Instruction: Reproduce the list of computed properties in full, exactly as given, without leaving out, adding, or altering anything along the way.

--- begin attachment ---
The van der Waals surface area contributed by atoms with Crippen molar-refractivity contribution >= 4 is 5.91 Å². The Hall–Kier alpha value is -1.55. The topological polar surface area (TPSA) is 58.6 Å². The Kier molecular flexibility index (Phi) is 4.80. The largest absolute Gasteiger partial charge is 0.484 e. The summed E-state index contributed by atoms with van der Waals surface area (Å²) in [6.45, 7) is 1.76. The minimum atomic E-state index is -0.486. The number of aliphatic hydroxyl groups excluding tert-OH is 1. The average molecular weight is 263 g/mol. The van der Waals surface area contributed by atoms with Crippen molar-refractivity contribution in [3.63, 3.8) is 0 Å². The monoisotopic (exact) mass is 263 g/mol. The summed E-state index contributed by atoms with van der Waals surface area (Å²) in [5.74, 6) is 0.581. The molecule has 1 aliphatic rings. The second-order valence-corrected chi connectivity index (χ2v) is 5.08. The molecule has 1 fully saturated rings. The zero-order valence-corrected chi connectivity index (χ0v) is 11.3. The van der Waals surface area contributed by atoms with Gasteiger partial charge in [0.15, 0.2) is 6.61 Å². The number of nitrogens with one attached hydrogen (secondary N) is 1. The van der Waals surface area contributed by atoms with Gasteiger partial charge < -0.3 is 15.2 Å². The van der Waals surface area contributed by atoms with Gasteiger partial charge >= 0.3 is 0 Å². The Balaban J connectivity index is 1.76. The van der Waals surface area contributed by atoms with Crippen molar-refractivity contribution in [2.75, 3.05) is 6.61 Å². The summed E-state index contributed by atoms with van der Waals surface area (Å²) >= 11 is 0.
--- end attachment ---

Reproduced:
The van der Waals surface area contributed by atoms with Crippen molar-refractivity contribution >= 4 is 5.91 Å². The Hall–Kier alpha value is -1.55. The topological polar surface area (TPSA) is 58.6 Å². The Kier molecular flexibility index (Phi) is 4.80. The largest absolute Gasteiger partial charge is 0.484 e. The summed E-state index contributed by atoms with van der Waals surface area (Å²) in [6.45, 7) is 1.76. The minimum atomic E-state index is -0.486. The number of aliphatic hydroxyl groups excluding tert-OH is 1. The average molecular weight is 263 g/mol. The van der Waals surface area contributed by atoms with Crippen molar-refractivity contribution in [3.63, 3.8) is 0 Å². The monoisotopic (exact) mass is 263 g/mol. The summed E-state index contributed by atoms with van der Waals surface area (Å²) in [5.74, 6) is 0.581. The molecule has 1 aliphatic rings. The second-order valence-corrected chi connectivity index (χ2v) is 5.08. The molecule has 1 fully saturated rings. The zero-order valence-corrected chi connectivity index (χ0v) is 11.3. The van der Waals surface area contributed by atoms with Gasteiger partial charge in [0.15, 0.2) is 6.61 Å². The number of nitrogens with one attached hydrogen (secondary N) is 1. The van der Waals surface area contributed by atoms with Gasteiger partial charge < -0.3 is 15.2 Å². The van der Waals surface area contributed by atoms with Gasteiger partial charge >= 0.3 is 0 Å². The Balaban J connectivity index is 1.76. The van der Waals surface area contributed by atoms with Crippen molar-refractivity contribution in [2.75, 3.05) is 6.61 Å². The summed E-state index contributed by atoms with van der Waals surface area (Å²) >= 11 is 0.